Computer Science for All

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Launched in 2015, Computer Science for All (CS4All) is an unprecedented public-private partnership ensuring all New York City students receive high-quality computer science education in elementary, middle, and high school. The public-private partnership represents an $81 million investment shared by the public and private sectors. 

In New York City, jobs that require knowledge of computer science are growing at twice the national average. Mayor Bill de Blasio said in 2016, “The city’s tech industry is growing, yet before Computer Science for All, fewer than five percent of our public school students had even the most basic skills necessary to apply for these jobs." 

Through CS4All, students are receiving equitable access to skills that can pave new college and career possibilities for students, particularly for female, Black, and Latino students often underrepresented in technical fields. At the same time, CS4All provides the technology sector with the opportunity to build a robust and dynamic talent pipeline. 

Computer science provides students with the unique opportunity of learning computational thinking, problem-solving, creativity, and critical thinking—all critical components of a student’s success. In addition, students who learn computer science improve 21st century skills that are important for life far beyond high school, including collaboration, communicating and creating with technology, and developing their understanding of technologies used daily. 

CS4All is well on its way to meeting the goal of bringing high-quality computer science education to every New York City public school student, K-12, by training 5,000 educators to teach computer science by 2025. 

PROGRESS TO DATE

PROGRESS TO DATE

Now completing its fourth year, CS4All has trained more than 1,600 teachers in 700+ schools. In the 2017-18 school year alone, 134,000 New York City students learned computer science, more than the number of students in most school districts in the United States. With the implementation of CS4All, the number of students taking an AP CS exam in 2018 saw a four-fold increase – rising to more than 5,000 students, compared to only 1,137 students in 2016. In addition, New York City had a higher percentage of female, black and Hispanic students take the AP CS Principles exam in 2018 than did nationwide.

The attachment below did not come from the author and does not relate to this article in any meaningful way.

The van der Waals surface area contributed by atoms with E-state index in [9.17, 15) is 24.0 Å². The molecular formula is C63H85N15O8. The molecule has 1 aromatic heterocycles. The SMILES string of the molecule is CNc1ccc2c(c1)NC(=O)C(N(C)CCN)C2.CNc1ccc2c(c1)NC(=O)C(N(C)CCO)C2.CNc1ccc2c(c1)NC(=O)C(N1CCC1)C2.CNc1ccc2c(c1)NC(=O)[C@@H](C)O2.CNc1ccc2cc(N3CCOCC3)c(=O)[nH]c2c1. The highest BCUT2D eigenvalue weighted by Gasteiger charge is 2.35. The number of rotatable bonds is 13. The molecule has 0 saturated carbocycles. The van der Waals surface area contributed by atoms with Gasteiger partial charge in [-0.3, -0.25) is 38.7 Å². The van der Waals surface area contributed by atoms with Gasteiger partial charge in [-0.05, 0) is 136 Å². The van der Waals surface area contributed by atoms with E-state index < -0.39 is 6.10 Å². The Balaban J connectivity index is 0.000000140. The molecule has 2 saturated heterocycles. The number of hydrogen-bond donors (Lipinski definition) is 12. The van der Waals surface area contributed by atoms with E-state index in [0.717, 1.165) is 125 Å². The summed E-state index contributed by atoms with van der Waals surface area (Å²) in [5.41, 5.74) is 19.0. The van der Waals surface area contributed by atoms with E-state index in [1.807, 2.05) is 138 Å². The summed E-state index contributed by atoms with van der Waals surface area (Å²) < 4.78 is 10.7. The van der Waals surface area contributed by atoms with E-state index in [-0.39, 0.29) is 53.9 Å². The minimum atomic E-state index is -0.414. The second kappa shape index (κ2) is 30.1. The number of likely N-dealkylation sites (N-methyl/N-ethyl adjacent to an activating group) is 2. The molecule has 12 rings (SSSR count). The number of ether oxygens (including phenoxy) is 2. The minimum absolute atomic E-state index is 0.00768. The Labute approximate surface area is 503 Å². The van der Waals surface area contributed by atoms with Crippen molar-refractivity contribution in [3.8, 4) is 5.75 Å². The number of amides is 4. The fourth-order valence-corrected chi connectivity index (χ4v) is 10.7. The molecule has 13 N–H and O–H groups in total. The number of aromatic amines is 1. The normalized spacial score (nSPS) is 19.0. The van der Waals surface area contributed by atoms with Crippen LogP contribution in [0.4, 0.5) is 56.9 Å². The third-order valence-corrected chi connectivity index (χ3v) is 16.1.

Schools Chancellor Richard A. Carranza said, "As we work to advance equity in schools across the City, we're expanding computer science education to a record number of students across the City – including students, schools, and neighborhoods that haven't had this access before." 

CS4All has also led the development of the CS4All Blueprint, an online academic and pedagogical guide for New York City educators to deliver rigorous and equitable computer science education in their classrooms. The Blueprint serves as the foundation for all of the professional learning trainings that teachers and school leaders receive through the CS4All initiative.

Students also receive engagement opportunities that deepen their exposure to computer science by applying their skills to solve real-life problems. This includes opportunities such as hackathons, internships, family and community events, as well as showcases, which celebrate student work in computer science. 

Students from The Young Women’s Leadership School of Astoria present at the 2019 Citywide Hackathon Final

Students from The Young Women’s Leadership School of Astoria present at the 2019 Citywide Hackathon Final

CS4All is being rigorously evaluated on implementation and teaching and learning outcomes by New York University’s Research Alliance for New York City Schools and the Education Development Center. The evaluation partners are conducting research on teaching practices, assessment tools, and model comparison for integrating computer science within schools.

CS4All is a public-private partnership with New York City supported by a range of foundations, corporations, nonprofits, families, and individuals. Major partners include the Solomon Wilson Family Foundation; Robin Hood; Math for America (MfA); Robin Hood Learning and Technology Fund; Verizon; Airbnb; IAC; Alexandria Real Estate Equities, Inc.; the Hutchins Family Foundation; the Carson Family Charitable Trust; and Paulson Family Foundation. They are joined by additional partners such as Wachtell, Lipton, Rosen, & Katz; Hearst Foundations; Brian O’Kelley and Elizabeth Rovere; the Siegel Family Endowment; the Ron Conway Family; The Rudin Foundation and the May and Samuel Rudin Family Foundation; Howard and Wendy Lerman; Craig Newmark Philanthropies; Accenture; Arconic Foundation; ABNY Foundation; Rattner Family Foundation; and Capital One.

The Fund for Public Schools, CSNYC, and the Office of Strategic Partnerships at City Hall work together to develop and manage these partnerships.